SAN ANTONIO -- On Thursday City Council approved the most generous film incentives in Texas, part of a move filmmakers say will draw tens, or possibly hundreds of millions of dollars to the local economy.

Filmmaker Kerry Valderrama, a board member of the San Antonio Film Society, said San Antonio has enjoyed a vibrant indie scene, along with ample opportunities for commercials and music videos.

But the only two widely known feature films to be shot here were Miss Congeniality in the early 2000’s, and Selena in the 1990s.

Valderrama said it isn’t because of the location.

“I’d like to say that production companies will just look at beautiful locations, friendly crews,” said Valderrama. “But in reality, film incentives are a major component.”

Even without a big market for major Hollywood productions, San Antonio has enjoyed roughly $50 million in economic impact from film in the past three years.

The new incentives are expected to change that.

Under the new program, filmmakers who shoot in San Antonio can have as much as 7.5% of their production costs offset through city rebates. That’s significantly more than the city’s previous 2.5% limit, and by far the most generous city-wide incentive in Texas.

Along with statewide film rebates, major productions can have up to 30% of their costs offset. That’s on par with cities in Georgia, New Mexico, and Louisiana.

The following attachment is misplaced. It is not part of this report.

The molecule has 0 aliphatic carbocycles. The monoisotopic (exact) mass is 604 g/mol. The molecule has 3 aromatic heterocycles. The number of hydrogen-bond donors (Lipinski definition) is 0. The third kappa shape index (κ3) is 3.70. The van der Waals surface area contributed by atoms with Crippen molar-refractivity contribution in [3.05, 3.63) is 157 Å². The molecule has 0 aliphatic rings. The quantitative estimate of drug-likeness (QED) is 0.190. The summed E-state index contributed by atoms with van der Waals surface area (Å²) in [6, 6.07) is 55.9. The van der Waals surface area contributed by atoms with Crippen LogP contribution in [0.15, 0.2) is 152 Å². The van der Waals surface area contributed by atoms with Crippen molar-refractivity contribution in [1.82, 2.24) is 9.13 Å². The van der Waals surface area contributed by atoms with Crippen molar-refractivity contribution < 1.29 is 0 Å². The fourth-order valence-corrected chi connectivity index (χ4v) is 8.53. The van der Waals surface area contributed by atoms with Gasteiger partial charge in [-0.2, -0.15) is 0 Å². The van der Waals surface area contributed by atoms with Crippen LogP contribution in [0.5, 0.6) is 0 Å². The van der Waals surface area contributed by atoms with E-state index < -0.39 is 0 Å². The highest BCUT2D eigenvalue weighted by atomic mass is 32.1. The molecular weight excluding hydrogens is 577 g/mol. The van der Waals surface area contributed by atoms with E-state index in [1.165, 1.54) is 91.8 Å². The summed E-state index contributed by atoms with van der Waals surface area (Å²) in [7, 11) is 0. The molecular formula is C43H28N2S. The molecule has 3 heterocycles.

Debbie Racca-Sittre, the interim director of the city’s Department for Culture and Creative Development, says that means more production designers, artists, even more money in hotels and restaurants.

The Texas Motion Picture Alliance estimates every dollar spent on production generates $4.98 in economic benefit

That’s the city has set a lofty goal.

“We would have at least two major films made in San Antonio per year, at the budget of between 10 and 20 million dollars,” said Racca-Sittre.

That would likely take a while to achieve, but Valderrama says he’s already seeing some results.

“I’ve been receiving calls all this morning, all yesterday as soon as it went through,” said Valderrama. “People saying ‘we want to come to San Antonio and shoot. Let’s get the ball rolling on that.’”